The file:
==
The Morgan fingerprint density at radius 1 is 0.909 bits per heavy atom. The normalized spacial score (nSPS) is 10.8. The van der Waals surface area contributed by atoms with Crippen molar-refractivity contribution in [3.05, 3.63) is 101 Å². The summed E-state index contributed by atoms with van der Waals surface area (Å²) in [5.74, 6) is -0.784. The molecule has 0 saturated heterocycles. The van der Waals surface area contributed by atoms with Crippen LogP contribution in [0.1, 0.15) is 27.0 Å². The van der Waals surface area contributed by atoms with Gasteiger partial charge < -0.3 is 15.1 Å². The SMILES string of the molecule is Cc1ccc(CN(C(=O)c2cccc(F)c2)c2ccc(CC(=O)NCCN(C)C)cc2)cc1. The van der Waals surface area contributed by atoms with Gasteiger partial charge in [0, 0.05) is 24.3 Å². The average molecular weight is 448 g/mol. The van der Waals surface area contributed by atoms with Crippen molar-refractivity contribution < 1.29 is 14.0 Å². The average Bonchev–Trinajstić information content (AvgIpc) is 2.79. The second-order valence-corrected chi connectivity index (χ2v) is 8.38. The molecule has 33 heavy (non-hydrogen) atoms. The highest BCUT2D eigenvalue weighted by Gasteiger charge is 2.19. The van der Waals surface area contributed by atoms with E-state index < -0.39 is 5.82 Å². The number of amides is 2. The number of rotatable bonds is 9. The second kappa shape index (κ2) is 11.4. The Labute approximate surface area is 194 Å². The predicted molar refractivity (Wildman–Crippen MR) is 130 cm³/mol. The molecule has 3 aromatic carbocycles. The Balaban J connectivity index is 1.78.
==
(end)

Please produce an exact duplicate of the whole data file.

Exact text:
The Morgan fingerprint density at radius 1 is 0.909 bits per heavy atom. The normalized spacial score (nSPS) is 10.8. The van der Waals surface area contributed by atoms with Crippen molar-refractivity contribution in [3.05, 3.63) is 101 Å². The summed E-state index contributed by atoms with van der Waals surface area (Å²) in [5.74, 6) is -0.784. The molecule has 0 saturated heterocycles. The van der Waals surface area contributed by atoms with Crippen LogP contribution in [0.1, 0.15) is 27.0 Å². The van der Waals surface area contributed by atoms with Gasteiger partial charge < -0.3 is 15.1 Å². The SMILES string of the molecule is Cc1ccc(CN(C(=O)c2cccc(F)c2)c2ccc(CC(=O)NCCN(C)C)cc2)cc1. The van der Waals surface area contributed by atoms with Gasteiger partial charge in [0, 0.05) is 24.3 Å². The average molecular weight is 448 g/mol. The van der Waals surface area contributed by atoms with Crippen molar-refractivity contribution < 1.29 is 14.0 Å². The average Bonchev–Trinajstić information content (AvgIpc) is 2.79. The second-order valence-corrected chi connectivity index (χ2v) is 8.38. The molecule has 33 heavy (non-hydrogen) atoms. The highest BCUT2D eigenvalue weighted by Gasteiger charge is 2.19. The van der Waals surface area contributed by atoms with E-state index < -0.39 is 5.82 Å². The number of amides is 2. The number of rotatable bonds is 9. The second kappa shape index (κ2) is 11.4. The Labute approximate surface area is 194 Å². The predicted molar refractivity (Wildman–Crippen MR) is 130 cm³/mol. The molecule has 3 aromatic carbocycles. The Balaban J connectivity index is 1.78.